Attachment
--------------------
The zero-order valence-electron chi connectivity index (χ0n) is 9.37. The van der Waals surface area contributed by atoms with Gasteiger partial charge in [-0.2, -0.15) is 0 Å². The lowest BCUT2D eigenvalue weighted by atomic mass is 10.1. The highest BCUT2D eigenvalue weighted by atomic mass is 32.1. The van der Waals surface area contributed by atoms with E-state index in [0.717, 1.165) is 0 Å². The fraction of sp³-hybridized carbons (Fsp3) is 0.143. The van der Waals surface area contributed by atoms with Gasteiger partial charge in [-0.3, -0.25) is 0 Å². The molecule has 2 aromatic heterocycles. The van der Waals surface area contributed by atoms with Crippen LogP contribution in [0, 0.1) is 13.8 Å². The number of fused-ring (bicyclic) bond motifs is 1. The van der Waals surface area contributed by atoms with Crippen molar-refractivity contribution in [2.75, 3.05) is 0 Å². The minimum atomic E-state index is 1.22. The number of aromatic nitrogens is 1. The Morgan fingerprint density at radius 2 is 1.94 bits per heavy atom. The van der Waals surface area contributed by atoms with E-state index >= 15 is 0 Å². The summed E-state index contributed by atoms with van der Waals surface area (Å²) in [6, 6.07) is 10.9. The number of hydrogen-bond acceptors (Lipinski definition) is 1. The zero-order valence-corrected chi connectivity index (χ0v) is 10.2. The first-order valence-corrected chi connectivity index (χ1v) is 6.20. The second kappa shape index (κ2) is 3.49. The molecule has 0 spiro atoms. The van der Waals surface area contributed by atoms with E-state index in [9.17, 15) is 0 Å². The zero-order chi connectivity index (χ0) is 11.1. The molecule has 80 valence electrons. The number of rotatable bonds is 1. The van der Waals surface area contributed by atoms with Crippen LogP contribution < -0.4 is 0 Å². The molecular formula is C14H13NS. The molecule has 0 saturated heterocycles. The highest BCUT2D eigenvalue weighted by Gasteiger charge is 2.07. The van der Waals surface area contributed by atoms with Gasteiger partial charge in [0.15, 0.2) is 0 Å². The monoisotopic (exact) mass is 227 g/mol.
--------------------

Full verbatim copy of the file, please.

The zero-order valence-electron chi connectivity index (χ0n) is 9.37. The van der Waals surface area contributed by atoms with Gasteiger partial charge in [-0.2, -0.15) is 0 Å². The lowest BCUT2D eigenvalue weighted by atomic mass is 10.1. The highest BCUT2D eigenvalue weighted by atomic mass is 32.1. The van der Waals surface area contributed by atoms with E-state index in [0.717, 1.165) is 0 Å². The fraction of sp³-hybridized carbons (Fsp3) is 0.143. The van der Waals surface area contributed by atoms with Gasteiger partial charge in [-0.3, -0.25) is 0 Å². The molecule has 2 aromatic heterocycles. The van der Waals surface area contributed by atoms with Crippen LogP contribution in [0, 0.1) is 13.8 Å². The number of fused-ring (bicyclic) bond motifs is 1. The van der Waals surface area contributed by atoms with Crippen molar-refractivity contribution in [2.75, 3.05) is 0 Å². The minimum atomic E-state index is 1.22. The number of aromatic nitrogens is 1. The Morgan fingerprint density at radius 2 is 1.94 bits per heavy atom. The van der Waals surface area contributed by atoms with E-state index >= 15 is 0 Å². The summed E-state index contributed by atoms with van der Waals surface area (Å²) in [6, 6.07) is 10.9. The number of hydrogen-bond acceptors (Lipinski definition) is 1. The zero-order valence-corrected chi connectivity index (χ0v) is 10.2. The first-order valence-corrected chi connectivity index (χ1v) is 6.20. The second kappa shape index (κ2) is 3.49. The molecule has 0 spiro atoms. The van der Waals surface area contributed by atoms with E-state index in [9.17, 15) is 0 Å². The zero-order chi connectivity index (χ0) is 11.1. The molecule has 80 valence electrons. The number of rotatable bonds is 1. The van der Waals surface area contributed by atoms with Crippen LogP contribution < -0.4 is 0 Å². The molecular formula is C14H13NS. The molecule has 0 saturated heterocycles. The highest BCUT2D eigenvalue weighted by Gasteiger charge is 2.07. The van der Waals surface area contributed by atoms with Gasteiger partial charge in [0.15, 0.2) is 0 Å². The monoisotopic (exact) mass is 227 g/mol.